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OUT of CAPTIVITY: Surviving 1,967 Days in the Colombian Jungle Hardcover – February 24, 2009
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About the Author
Marc Gonsalves is a former member of the United States Air Force who worked as a civilian military contractor for four years before the crash. He has a daughter, Destiney, and two stepsons, Cody and Joey. He lives in Connecticut.
Tom Howes has been a pilot working in the United States and South America for thirty-seven years. He currently lives with his son, Tommy, in Merritt Island, Florida.
Keith Stansell is a former Marine in the United States Marine Corps. He lives with his daughter, Lauren, his son Kyle, his twins Keith Jr. and Nick, and his fiancée, Patricia, in Bradenton, Florida.
Gary Brozek is a freelance writer and the author of more than 20 books, including 6 New York Times bestsellers. He lives in Colorado.
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Top customer reviews
I ordered this book from Amazon based on some of the reviews I have read and could not have made a better choice. Sure I vaguely recall the 5 or 10 minutes of news time these survivors received, but until one actually reads the book will you discover how lacking the evening news was on this topic. I enjoyed the style from each captives perspective as they broached the same subject matter in the same timeline. I received a much better understanding of why the captives were constantly on the move and the truly lack of intelligence their captors possesed. One of the first incidents that occurred after their capture really caught my attention and set the tone for the book. That happened when the young FARC militia ask their new captives how Americans were able to dodge bullets. After some discussion it seems these young people had watched the movie the Matrix and assumed it was real. If there was anything I would like to have had followed up on at the end of the book was, what happened to Ingred. I was able to get on the internet and read more about her. The press was a lot kinder on her then these authors were, but I tend to want to believe the authors. This book is over 400 pages long, but I rarely put it down. I kept trying to put myself in their place and ask, what would I have done or how would I have handled myself. The answer is of course, who knows unless you are put in the same situation. I would have also liked to have read more about the brave men that orchestrated the captives breakout from this unbelievable situation. I really enjoyed this book and would recommend.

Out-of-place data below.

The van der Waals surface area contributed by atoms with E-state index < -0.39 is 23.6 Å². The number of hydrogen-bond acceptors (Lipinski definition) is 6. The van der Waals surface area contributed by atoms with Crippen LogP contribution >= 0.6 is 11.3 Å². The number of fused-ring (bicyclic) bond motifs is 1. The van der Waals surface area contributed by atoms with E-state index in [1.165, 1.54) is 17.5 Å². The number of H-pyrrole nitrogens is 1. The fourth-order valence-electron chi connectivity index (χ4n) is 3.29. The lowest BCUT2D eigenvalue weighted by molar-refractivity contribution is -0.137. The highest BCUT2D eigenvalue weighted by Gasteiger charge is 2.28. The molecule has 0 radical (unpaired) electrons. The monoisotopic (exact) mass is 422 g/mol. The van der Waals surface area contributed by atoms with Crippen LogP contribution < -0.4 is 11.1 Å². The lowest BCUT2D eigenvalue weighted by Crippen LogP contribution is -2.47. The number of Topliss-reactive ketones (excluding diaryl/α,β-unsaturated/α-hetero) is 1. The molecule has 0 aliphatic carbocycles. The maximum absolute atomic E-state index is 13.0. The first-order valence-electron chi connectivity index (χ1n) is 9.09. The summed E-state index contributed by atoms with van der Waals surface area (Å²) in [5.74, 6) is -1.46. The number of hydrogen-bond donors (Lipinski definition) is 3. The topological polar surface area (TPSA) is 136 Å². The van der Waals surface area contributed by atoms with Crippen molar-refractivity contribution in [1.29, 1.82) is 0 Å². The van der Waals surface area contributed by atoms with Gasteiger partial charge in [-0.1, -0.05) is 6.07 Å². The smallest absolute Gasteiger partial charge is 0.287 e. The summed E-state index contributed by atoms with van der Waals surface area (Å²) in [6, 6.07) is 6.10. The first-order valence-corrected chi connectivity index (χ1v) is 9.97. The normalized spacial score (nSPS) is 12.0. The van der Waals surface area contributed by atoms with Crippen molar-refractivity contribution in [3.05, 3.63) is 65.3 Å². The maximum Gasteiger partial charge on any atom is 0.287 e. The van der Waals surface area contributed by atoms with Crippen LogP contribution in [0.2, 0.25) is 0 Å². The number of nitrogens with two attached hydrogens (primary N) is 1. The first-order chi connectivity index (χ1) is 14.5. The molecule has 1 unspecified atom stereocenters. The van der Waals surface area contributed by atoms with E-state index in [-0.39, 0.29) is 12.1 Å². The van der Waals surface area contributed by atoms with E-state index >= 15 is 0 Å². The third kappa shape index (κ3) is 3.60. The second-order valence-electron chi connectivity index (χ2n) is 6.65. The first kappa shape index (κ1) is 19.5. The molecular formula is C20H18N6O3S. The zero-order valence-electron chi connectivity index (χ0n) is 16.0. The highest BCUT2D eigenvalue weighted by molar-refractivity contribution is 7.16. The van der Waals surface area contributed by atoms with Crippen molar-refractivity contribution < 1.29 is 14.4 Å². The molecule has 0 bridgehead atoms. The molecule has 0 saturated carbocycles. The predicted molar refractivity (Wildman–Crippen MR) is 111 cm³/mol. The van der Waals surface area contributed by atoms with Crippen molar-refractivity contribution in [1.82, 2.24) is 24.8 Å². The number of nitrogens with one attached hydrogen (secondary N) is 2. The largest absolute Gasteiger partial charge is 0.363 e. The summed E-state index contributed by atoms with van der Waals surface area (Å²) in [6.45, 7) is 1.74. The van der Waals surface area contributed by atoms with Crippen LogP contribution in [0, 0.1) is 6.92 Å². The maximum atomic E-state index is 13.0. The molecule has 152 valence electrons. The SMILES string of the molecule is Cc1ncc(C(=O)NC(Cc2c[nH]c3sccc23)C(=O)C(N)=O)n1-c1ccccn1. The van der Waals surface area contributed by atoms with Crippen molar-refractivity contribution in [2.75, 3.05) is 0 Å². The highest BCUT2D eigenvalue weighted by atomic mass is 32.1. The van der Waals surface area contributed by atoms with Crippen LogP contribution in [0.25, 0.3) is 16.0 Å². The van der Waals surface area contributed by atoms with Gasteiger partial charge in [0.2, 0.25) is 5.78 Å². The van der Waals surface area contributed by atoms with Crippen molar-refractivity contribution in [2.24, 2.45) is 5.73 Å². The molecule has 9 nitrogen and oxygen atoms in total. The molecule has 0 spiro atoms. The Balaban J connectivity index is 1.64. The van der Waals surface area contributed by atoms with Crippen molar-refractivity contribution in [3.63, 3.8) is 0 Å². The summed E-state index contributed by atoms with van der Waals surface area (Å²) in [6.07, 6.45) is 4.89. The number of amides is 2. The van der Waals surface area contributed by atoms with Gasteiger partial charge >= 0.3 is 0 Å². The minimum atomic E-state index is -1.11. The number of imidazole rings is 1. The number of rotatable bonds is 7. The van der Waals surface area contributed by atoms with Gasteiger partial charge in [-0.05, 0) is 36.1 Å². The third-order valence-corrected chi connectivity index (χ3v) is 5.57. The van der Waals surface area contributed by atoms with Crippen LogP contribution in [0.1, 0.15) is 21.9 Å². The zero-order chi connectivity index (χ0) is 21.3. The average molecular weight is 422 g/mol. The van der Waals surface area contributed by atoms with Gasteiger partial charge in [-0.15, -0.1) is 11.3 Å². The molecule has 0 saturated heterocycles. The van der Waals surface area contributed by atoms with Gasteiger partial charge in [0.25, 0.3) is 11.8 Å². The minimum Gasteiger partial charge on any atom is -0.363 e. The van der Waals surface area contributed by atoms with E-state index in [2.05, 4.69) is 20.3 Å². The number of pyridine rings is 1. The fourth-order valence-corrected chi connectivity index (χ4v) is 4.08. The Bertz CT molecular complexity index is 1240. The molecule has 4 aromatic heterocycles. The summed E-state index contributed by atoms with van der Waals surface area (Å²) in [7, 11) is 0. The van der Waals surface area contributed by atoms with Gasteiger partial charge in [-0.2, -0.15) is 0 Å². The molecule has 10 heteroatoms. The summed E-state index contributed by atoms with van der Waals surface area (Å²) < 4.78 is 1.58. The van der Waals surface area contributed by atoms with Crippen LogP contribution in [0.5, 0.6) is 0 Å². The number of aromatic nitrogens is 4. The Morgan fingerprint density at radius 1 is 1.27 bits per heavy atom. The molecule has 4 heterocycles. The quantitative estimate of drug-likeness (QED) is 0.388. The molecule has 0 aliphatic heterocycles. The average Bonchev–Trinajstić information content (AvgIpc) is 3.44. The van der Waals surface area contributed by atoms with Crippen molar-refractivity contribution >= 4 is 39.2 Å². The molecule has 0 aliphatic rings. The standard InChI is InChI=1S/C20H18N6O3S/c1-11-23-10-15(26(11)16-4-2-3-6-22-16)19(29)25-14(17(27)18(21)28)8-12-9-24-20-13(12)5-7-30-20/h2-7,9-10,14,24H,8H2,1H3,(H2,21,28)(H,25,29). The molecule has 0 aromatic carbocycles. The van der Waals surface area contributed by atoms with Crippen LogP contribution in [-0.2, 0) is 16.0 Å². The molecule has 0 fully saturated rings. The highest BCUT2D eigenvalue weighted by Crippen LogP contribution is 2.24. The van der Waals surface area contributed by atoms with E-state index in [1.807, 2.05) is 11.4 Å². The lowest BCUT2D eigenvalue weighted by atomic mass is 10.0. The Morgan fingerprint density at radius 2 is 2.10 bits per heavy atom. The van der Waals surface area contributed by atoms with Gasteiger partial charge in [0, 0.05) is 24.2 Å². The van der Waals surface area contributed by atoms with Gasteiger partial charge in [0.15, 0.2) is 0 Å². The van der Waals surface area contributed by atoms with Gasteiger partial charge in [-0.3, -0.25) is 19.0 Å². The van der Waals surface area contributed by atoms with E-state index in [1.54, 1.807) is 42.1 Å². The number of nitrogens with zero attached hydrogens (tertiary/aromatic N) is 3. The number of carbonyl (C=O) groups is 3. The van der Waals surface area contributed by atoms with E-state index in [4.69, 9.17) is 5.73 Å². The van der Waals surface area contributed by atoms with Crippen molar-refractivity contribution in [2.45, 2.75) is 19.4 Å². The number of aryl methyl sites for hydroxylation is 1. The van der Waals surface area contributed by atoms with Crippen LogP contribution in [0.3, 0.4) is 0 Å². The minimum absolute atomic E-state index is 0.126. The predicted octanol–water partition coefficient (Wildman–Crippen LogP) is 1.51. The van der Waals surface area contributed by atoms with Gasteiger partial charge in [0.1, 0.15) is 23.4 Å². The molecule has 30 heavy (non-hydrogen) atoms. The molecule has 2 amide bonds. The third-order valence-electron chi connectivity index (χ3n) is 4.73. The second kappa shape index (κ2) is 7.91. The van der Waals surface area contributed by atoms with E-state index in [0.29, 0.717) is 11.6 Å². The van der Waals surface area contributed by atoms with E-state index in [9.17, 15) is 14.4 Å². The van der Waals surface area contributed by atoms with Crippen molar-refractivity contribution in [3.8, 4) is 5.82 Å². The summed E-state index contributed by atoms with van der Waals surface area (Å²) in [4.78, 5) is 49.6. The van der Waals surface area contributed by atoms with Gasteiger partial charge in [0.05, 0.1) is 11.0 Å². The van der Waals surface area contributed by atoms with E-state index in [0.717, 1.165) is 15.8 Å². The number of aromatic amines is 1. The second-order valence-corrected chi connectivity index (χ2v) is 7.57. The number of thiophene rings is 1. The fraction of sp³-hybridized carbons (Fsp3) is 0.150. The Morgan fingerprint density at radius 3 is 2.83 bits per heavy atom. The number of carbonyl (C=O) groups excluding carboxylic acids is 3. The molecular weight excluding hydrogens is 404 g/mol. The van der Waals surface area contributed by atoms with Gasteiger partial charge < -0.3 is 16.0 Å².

Reading this book after reading "Even Silence Has An End" gives a fuller understanding of the captives and captors. A page turner. I felt the writers opened themselves to the reader in order to really share this experience.
Like Walking Ghosts: Murder and Guerrilla Politics in Colombia, this book shatters the viewpoint that the FARC leaders have any true political agenda. They are exposed as self-deluded manipulators, more in love with portraying themselves as revolutionary fighters for the people than with actually doing something constructive to help the people they claim to fight for, all the while taking all the best things their lifestyle has to offer them - liquor, women, and a willing army of brainwashed servants willing to kill for their continued pleasure. Half Animal Farm, half Lord of the Flies, from the children they recruit up to the members who have been in the FARC for decades, they remain mentally little more than children playing a murderous game of dress-up. The account of the forced abortion on one of their own members made me sick. It is a stark contrast when compared to the strong minds and stronger bond of freedom shared by the three Americans caught in the middle.
These three are heroes for surviving unbroken and unbowed; but there are other heroes in this book as well: Tom Janis - for somehow landing the plane in a way that they all walked away, the murdered Luis Alcides Cruz for his service to his country, and the daring soldiers of the Colombian military for having the sheer audacity to even attempt, let alone succeed with a hostage rescue that will be studied in military academies for decades, if not longer.
Truly an awesome read, and one not to miss. This is one of the best examples of how freedom, dignity, and willpower factor into what we call "the American spirit."